© Simone Haug: self-portrait

Simone Haug: "I am fascinated by the potential for surrealism in the real"

The Bernese photographer undertook a task of great precision with five retired circus artists to illustrate vulnerability and resilience, the themes of the collaborative project between the National Centre of Competence in Research LIVES and the Biel/Bienne Festival of Photography. Her poetic images feature in an exhibition and a book soon to be released.

Simone Haug resembles her photographs: subtle and delicate. She seems to brush over things, but also identifies and underlines them with a rare exactitude, highlighted by a playful vision. Her latest work, entitled Acrobates!, will be exhibited at the Biel/Bienne Festival of Photography from 29 April to 22 May 2016. The project is part of a mandate given by the NCCR LIVES and will also feature in the book, Downs and Ups, coinciding with the exhibition.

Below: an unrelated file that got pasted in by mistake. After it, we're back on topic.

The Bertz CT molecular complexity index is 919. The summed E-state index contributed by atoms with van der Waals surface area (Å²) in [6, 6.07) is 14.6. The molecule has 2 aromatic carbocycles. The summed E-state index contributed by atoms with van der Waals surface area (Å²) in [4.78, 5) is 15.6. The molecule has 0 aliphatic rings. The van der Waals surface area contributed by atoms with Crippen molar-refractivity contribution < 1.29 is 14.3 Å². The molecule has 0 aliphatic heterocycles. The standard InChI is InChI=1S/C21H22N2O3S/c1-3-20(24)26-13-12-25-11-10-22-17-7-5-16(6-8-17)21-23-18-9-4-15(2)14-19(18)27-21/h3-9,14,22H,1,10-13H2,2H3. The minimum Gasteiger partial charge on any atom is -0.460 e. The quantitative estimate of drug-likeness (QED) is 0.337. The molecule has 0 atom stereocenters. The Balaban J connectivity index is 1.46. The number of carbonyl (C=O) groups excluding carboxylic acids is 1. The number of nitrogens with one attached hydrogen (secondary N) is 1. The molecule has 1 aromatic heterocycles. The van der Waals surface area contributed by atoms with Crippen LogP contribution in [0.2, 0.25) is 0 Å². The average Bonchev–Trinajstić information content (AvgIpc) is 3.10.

Simone chose the town of Biel as her home: "I have always loved the relaxed atmosphere. When I was still at school in Bern, I used to secretly take the train to Biel and sit in a coffee shop near the station. It's a town with possibilities, with a sincere spirit. It's warm and open. I feel that very strongly when I walk around here – there is an everyday culture. Even the supermarket cashiers are different in Biel. In Bern there are more labels, the weight of an official culture. Here things are more informal and direct."